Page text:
~ ~ ~
Shoulder to shoulder at street corners and nearby parking lots, thousands of us waited for the parade to begin. Children playfully waved little flags, gifted by local businesses, while the rest of us proudly wore our Red, White and Blue. It was Veterans Day 2013.
The crowd of spectators erupted in applause as a high school band marched past, playing John Philip Sousa’s “The Stars and Stripes Forever.” Then a vintage Ford Mustang convertible, carrying the Grand Marshal Larry Konzen, slowly followed their lead. Larry wore his WWII Army uniform, now decorated with the Purple Heart, Bronze Star and Combat Infantry Badge, and waved to the admiring crowd. The parade had officially begun.
One float after another passed by, but it was the streams of veterans, identified by branch of service and by military campaign, that caught my attention. Some had lost limbs, but those who were able-bodied marched in unison: the Army, the Navy, the Marines, the Air Force, the Coast Guard, men and women who had served their country—who had served all of us.
Larry had not wanted to be the Grand Marshal, explaining that there were many others more deserving than he. A modest man, he spoke of those who had served by his side against the Third Reich and did not return home. His military decorations were for them, he explained. This was a day of remembrance.
Months after the parade had passed, I noticed Larry at church, a quiet spoken, unassuming gentleman, respected by all. Well into his 90s, he was the first to reach out to help someone in need. Though I did not know him personally, I had become friends with his wife of sixty years—Margaret. Her fun-loving spirit endeared me to her and, in fact, she had become family to me.
Then one day, Larry approached me.
“Gwen, I read your book,” he said straightforwardly. “My wife gave it to me. And, I need to say something to you.”
I was stunned by his admission. I had forgotten that I had given my book to Margaret, and certainly did not think that she would share it with him. I was a little concerned about what he might say next. Did I offend him by something I wrote? I braced for the worst, but when I looked into his eyes, softened by age, I knew there was no reason for apprehension.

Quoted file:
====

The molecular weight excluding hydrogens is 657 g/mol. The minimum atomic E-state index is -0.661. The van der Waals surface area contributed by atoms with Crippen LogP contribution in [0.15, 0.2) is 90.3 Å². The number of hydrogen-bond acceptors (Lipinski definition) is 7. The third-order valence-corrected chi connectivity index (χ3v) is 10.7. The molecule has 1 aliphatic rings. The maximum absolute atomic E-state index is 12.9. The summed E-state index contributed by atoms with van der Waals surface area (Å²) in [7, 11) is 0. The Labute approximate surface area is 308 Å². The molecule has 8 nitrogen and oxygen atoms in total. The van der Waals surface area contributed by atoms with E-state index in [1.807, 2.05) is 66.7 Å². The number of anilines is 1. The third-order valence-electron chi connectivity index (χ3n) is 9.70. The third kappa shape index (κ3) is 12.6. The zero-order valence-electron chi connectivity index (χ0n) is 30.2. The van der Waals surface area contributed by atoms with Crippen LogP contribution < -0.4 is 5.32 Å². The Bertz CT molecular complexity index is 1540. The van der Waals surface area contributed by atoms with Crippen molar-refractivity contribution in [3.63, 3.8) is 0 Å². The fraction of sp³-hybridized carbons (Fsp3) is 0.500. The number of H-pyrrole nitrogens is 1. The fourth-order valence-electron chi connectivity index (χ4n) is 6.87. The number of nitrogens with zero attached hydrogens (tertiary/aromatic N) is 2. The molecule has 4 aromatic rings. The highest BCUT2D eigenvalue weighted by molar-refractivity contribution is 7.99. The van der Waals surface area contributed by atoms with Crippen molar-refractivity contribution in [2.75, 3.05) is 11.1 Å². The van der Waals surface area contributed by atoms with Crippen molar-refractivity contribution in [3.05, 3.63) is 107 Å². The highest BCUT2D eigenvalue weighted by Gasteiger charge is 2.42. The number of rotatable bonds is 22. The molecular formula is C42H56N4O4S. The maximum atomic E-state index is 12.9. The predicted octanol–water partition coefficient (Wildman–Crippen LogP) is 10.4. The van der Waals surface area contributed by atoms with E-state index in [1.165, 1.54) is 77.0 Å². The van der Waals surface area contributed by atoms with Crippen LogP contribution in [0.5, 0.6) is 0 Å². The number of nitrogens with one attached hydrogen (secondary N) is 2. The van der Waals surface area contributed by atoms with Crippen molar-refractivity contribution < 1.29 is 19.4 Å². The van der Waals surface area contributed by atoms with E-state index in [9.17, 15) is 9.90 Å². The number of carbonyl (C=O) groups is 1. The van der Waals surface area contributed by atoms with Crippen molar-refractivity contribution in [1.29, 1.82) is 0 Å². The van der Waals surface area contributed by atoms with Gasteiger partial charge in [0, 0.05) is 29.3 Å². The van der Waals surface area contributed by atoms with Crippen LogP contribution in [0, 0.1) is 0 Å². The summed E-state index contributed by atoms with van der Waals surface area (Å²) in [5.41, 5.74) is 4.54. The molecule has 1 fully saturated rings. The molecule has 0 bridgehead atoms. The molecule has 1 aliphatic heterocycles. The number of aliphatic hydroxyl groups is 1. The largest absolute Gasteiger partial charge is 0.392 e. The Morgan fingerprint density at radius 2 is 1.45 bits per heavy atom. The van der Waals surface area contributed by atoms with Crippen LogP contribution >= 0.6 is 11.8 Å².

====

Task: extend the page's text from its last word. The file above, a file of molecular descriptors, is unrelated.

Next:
“I need to apologize to you,” he said, “on behalf of any man who would treat you poorly. I am sorry you suffered violence.” After pausing a bit, he continued. “I don’t know how you managed as you did, but I apologize again for what your former husband did.”
I did not know what to say. A man who had endured bodily harm in the European theatre during World War II was apologizing to me. I stumbled for words, and none were forthcoming. I hadn’t expected this. When he said he wanted to speak with me, I thought he might want to congratulate me for finally publishing a book. But no, he wanted to apologize for something he did not do.
Speechless, I stared in disbelief, and then finally offered a simple, “thank you.”
“You shouldn’t have had to experience that, Gwen. No woman should experience that. It’s not right!” He said firmly. Then clasping my hand for just a second, he smiled and took his leave.
When I saw Margaret a few weeks later, I mentioned that her husband had spoken to me.
“Do you know what he said to me?” I asked.
“No, I didn’t even know he talked to you. But now I’m interested,” she said, smiling mischievously. “What did he say? I hope it was something good.”
As I recounted the story and his apologies, her eyes watered a bit and then she responded with just one line:
“Oh,” she said, “One more reason to love him.”